• Mario Barnes of the University of Washington’s work on Stand Your Ground laws.
  • Song Richardson of the University of California at Irvine’s work on discrimination in the American justice system.
  • Craig Futterman, et al., ‘They Have All the Power’: Youth/Police Encounters on Chicago’s South Side, Univ. of Chicago Public Law & Legal Theory Working Paper No. 573 (2016), pp. 1-27
    • This article details the oppressive effects of police brutality and racism on the lives of young black Americans in Chicago.
  • Paul Butler, Chokehold: Policing Black Men (2017)
    • He addresses the dangers of police brutality and legal injustice that all black men face, even the wealthy or privileged, which he experienced firsthand.
  • White Fragility and other works by Robin DiAngelo
    • Her work does an amazing job of explaining why it’s so hard for white people to talk about race.
  • Strangers in Their Own Land: Anger and Mourning on the American Right by Arlie Russell Hochschild
    • This extremely well-researched sociology text explains why so many white voters vote for and support far right-wing groups, even when, or especially when, those groups are racist. It doesn’t ask us to condone them but to understand them and their fears so we can better understand why they continue to support these far-right groups, and often Trump, and the challenges to change in so much of the country as a result.

Some of these are difficult texts to read, emotionally and literally. Message me if you have any questions about them or want to talk about them! I’m hopeful that these protests are ushering in a more open period in which we discuss these hard topics and by talking and learning about them start to act more to change things. I’m trying to continue to learn more and more about these topics too. It’s an expression of historical privilege to live a life that is ignorant of or oblivious to these issues, and white people like myself should work to challenge that privilege.

My Experiences with Telehealth

When all the cancellations started, at first I wasn’t sure what I wanted to do with my appointments. Some of them were just canceled outright and for others, I had the option to meet via phone or zoom. Luckily, I have health insurance that covered them like a normal appointment so it was an option for me.

There are limits: I decided not to get blood work done yet because I didn’t want to go to a medical facility and risk exposure. That meant that my provider and I could only discuss and plan so much. Others worked better, in particular my psychiatrist and therapist appointments. I was able to make the hard decision to increase my medication after a steady ramp down over about a year.

With everything going on my anxiety has been on an upswing. I’ve struggled to sleep and focus. I’ve been obsessing about the little things again. I check the news too often. As a result, by talking with my psychiatrist and therapist I was able to decide to temporarily increase my medication.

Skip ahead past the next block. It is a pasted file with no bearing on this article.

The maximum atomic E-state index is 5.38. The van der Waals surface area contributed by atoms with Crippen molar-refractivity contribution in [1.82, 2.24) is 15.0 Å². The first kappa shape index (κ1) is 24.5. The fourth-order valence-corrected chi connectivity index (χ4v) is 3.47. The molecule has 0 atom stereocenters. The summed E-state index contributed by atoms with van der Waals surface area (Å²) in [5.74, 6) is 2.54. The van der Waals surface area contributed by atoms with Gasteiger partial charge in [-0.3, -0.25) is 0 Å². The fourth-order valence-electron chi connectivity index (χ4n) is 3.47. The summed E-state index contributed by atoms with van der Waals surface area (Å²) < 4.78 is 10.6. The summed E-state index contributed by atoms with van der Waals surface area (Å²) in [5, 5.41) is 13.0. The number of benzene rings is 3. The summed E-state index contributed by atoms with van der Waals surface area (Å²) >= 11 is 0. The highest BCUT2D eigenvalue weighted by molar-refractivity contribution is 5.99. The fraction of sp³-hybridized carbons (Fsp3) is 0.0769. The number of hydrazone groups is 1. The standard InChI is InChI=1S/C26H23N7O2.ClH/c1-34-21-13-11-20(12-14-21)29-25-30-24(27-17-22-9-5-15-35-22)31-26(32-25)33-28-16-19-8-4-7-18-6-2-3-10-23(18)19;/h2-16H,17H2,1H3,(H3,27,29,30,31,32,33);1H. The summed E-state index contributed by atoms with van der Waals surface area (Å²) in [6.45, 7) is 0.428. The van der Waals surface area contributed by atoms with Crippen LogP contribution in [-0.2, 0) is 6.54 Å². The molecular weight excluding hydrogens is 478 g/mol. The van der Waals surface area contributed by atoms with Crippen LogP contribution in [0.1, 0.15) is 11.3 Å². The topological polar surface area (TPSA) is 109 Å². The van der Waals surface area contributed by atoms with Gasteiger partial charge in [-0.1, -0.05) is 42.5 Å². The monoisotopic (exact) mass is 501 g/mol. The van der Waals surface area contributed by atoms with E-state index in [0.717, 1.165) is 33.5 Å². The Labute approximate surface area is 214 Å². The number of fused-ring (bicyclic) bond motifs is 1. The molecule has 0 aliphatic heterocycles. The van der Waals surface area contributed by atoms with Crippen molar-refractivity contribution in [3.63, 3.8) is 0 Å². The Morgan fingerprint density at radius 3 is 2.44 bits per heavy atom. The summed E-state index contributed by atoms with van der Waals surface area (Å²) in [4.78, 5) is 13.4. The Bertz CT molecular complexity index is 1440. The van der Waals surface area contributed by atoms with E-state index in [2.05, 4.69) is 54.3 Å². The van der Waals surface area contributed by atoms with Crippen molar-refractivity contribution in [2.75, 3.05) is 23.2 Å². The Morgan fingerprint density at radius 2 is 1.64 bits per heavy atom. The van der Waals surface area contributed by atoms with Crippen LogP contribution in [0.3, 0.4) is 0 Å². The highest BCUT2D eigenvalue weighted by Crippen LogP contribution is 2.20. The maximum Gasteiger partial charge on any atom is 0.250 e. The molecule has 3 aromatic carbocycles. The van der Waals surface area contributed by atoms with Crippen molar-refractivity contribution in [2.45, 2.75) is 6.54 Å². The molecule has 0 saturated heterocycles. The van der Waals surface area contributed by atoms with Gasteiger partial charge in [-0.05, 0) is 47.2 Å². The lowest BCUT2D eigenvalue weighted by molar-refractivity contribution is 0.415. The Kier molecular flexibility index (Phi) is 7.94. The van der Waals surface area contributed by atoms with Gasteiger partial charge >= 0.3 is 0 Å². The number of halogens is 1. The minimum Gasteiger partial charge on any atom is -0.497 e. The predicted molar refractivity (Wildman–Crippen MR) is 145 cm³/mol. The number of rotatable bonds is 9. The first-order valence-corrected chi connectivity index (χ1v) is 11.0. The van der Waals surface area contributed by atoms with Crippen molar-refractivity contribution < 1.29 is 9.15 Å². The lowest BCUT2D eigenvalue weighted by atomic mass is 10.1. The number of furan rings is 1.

This is a reminder that health, including mental health, has its ups and downs. Just because I was doing better a year ago or six months ago, doesn’t mean that I will be fine right now. If you’re worried about asking for extra help or help for the first time right now, don’t feel bad. You’re not the only one. This is incredibly stressful in so many ways and there are only so many things we can do or have control over. And that’s hard. Feeling helpless during a time when so many are hurting is hard.

I find that it is especially difficult to do nothing when I am anxious, even if that is the best thing I can do. I have trouble letting things go. I want to act even when I know it’s better not to do anything at all or to wait to do something. I want to send that difficult email immediately, I want to call that friend, I want to do something to relieve the anxiety I feel but sometimes it’s better for everyone else if I wait, think about it, and make a measured response that is best for everyone. And of course, right now, the best thing most of us can do is nothing, is to wait, is to stay home.

I need therapy now more than ever. A lot of us do because we don’t know when this will be “over.” No one does. And we need help dealing with that kind of uncertainty. Anxiety is all about uncertainty. Working through anxiety means sitting with it sometimes. We need help working through anxiety when things are hardest, like now.

I just finished reading Maybe You Should Talk to Someone by Lori Gottlieb. I learned a lot by reading it but I was thrown when she describes teletherapy as “therapy with a condom.” The implication is that condoms block connection and sensation, so sex, and in this case, therapy is not as good with them. However, I think many people would agree that that is not a reason to not use them, especially if they are your only option!